Seven of the largest public companies released quarterly earnings results over the past several days. The verdict? Boffo. Crushed it. Out of the park.
These seven, large, international behemoths are all operating and executing at a very impressive rate, during a global pandemic, and proving their valuations, which many perceive to be rich, are justified.
by John O’Connell
Investors continue to value the companies in your portfolio with generous valuations. It is hard to find fault with their enthusiasm when confronted with the following facts.
Amazon hit record highs Friday after posting its 24th consecutive quarter of revenue growth exceeding 15%. This past quarter its sales grew 44% to $108.5 billion or $1.2 billion per day, with profit of $100 million per day.
Lest you think that they don’t care about employees, they spent $1.5 billion on Covid protections and have announced a further $1 billion wage increase for their 500,000 employees, that’s $2000 each.
Their competitors are horrified.
Apple reported sales of $90 billion in the past 90 days raking in $23.6 billion in net profit (that’s $262 million a day!).
Apple continues to torment Facebook, Google and every other company that thrives by collecting and making money from the data you produce using their platforms on Apple’s products.
It’s a war that is sure to continue to drive these hyper competitors to further innovation, delighting their customers as a result.
Speaking of the Evil Empire, Facebook continues to make liars of us all. The company just reported that a record 2.85 billion of us may hate the company but frequent its properties regularly.
Advertisers, mostly small and medium-sized businesses, handed Facebook $26.1 billion in the past 90 days of which shareholders netted $9.5 billion in after tax profits.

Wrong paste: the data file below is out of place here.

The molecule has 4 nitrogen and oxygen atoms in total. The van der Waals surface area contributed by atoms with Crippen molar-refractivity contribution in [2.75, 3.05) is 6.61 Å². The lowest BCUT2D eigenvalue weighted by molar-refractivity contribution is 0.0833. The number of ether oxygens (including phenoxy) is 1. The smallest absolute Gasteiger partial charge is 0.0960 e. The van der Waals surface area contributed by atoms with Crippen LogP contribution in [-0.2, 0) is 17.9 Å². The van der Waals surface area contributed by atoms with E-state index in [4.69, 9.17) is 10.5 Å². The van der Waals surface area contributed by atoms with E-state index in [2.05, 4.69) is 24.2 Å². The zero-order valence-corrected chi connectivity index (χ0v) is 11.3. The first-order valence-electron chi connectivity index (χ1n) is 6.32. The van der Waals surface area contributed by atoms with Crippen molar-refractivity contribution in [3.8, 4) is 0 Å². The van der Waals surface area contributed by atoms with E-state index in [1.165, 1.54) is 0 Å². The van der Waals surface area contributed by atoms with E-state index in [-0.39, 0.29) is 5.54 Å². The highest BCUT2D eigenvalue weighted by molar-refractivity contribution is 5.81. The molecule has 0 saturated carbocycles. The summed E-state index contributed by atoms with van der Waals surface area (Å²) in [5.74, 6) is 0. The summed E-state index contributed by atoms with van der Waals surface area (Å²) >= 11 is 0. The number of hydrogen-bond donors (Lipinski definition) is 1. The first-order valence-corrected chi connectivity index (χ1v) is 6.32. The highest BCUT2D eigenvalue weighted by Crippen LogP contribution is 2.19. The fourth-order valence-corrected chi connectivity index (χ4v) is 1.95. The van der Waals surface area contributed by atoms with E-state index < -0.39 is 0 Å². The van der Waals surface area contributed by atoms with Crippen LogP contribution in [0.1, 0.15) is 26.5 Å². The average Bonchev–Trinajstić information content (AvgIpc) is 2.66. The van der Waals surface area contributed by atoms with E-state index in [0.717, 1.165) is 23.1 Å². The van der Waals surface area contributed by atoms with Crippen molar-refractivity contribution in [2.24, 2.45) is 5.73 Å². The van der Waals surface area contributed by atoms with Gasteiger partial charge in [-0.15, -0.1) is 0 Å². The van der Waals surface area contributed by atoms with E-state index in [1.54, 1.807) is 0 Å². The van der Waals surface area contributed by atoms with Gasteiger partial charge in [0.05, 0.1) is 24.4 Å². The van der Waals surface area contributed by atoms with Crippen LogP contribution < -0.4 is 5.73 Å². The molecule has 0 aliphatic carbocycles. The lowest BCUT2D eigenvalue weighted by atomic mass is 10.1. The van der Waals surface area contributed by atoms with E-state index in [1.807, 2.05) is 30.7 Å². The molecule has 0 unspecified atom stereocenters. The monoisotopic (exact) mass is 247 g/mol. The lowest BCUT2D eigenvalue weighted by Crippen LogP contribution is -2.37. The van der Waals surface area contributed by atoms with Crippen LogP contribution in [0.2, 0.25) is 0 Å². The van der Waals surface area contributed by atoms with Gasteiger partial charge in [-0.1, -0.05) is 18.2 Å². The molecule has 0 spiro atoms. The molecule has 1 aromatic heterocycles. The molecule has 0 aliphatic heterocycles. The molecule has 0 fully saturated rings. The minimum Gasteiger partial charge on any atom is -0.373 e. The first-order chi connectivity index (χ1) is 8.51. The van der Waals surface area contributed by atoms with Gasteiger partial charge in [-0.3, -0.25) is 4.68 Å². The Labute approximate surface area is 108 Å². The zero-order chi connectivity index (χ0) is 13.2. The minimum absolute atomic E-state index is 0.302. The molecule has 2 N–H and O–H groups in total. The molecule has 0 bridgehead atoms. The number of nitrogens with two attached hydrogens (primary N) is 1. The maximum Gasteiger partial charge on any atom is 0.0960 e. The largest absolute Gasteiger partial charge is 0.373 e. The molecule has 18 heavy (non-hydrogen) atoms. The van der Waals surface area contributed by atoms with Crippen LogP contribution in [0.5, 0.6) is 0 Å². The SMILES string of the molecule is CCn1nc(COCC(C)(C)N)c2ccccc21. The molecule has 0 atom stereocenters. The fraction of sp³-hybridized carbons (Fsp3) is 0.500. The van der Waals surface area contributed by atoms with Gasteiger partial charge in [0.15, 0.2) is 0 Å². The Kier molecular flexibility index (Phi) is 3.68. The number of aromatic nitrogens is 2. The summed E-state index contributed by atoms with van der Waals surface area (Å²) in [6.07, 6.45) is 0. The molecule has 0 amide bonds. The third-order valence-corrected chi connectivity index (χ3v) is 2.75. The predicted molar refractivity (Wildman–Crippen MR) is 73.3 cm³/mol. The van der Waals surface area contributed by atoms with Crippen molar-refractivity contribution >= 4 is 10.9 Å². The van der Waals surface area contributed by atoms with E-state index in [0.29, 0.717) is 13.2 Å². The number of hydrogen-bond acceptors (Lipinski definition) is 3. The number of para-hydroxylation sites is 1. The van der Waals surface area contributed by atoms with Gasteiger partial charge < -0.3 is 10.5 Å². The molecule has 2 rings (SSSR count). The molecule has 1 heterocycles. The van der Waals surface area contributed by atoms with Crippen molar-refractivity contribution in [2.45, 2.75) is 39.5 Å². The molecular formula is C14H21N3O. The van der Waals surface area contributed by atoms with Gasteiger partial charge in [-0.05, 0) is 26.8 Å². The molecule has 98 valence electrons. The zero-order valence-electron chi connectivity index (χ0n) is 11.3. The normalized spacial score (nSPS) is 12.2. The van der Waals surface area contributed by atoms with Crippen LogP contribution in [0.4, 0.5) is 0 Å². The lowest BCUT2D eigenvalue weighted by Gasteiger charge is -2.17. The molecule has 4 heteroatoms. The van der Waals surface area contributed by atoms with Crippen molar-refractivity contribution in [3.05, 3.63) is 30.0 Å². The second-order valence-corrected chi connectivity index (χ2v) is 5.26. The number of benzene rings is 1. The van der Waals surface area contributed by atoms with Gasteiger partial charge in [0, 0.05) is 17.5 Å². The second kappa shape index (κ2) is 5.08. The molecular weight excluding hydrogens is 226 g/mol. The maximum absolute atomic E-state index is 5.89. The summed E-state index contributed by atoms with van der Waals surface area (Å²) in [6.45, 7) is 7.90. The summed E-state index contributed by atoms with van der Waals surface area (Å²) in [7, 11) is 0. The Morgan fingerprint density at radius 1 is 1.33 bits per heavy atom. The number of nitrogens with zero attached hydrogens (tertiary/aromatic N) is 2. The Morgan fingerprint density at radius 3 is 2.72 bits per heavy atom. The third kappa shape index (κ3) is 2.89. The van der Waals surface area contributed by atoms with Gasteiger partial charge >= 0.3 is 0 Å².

Every one of those 2.85 billion users generated a profit of $3.33. The company increased advertising rates 30% but advertisers beat a path to their door nonetheless.
Google, the company that knows everything about everything and everyone, produced record profits of $14.1 billion these past 13 weeks.
YouTube, one of its properties will generate more revenues than Netflix by this time next year. Netflix is valued at $235 billion and will spend $17 billion this year making movies.
YouTube won’t spend a cent on content, but 720,000 hours of new content will be uploaded by their users every day.
Advertisers love YouTube because it’s the second most visited website in the world. The number one website? Google. Number three? Facebook.
No wonder these companies are so disliked, everywhere we turn we see them.
Microsoft, that ‘old tech death star’, minted profits of $14.5 billion this quarter, up 34% year over year. Not too bad for the oldest kid on the block.
The company continues to weave itself deeper into the productivity tools that have become a part of our daily lives.
Microsoft is set to acquire Nuance Communications, a leader in conversational artificial intelligence communication.
One application of Nuance’s will amplify Microsoft’s growing ambition to alter the health care field by permitting doctors and other health care workers to dictate their notes while performing their duties not afterwards.
This is a massive productivity enhancement that will greatly help reduce the cost of delivering healthcare.
Home Depot, one of the world’s most highly-ranked brands, has seen its sales grow 20% over the past year.
The Home Depot continues to be the dominant home improvement supplier to both the retail and professional market with aggressive moves into online delivery showing tremendous progress.
McDonalds continues to grow not just its store count and profits, but also its online delivery business.
During the pandemic, I am clearly not the only one ordering hot fudge sundaes as a late night “pick-me-up” treat, delivered to my door in less than 15 minutes.
The company receives hundreds of online delivery orders every second. Who needs a store when you can order from your phone?
This digital business did not exist two years ago and now accounts for more than 20% of its sales. Phenomenal.
The financial system continues to work well, and while some tsk-tsk the blind faith and optimism of young, new entrants to the ‘markets’, and the high-flying ‘Crypto Craze’, the fact is that blind faith and enthusiasm have been financially rewarding.
How long that trend continues is unknown.
In our opinion it is irrelevant. It has nothing to do with the amazing companies in your portfolio. There is a saying that a strong wind does not break a flexible tree.
The results of the above-mentioned companies to name only a few, speak to their brilliant franchises, adaptive and flexible management teams nurturing delightful products and services, that the world uses every day, and will continue to do so for many more years.
That deserves premium valuations.
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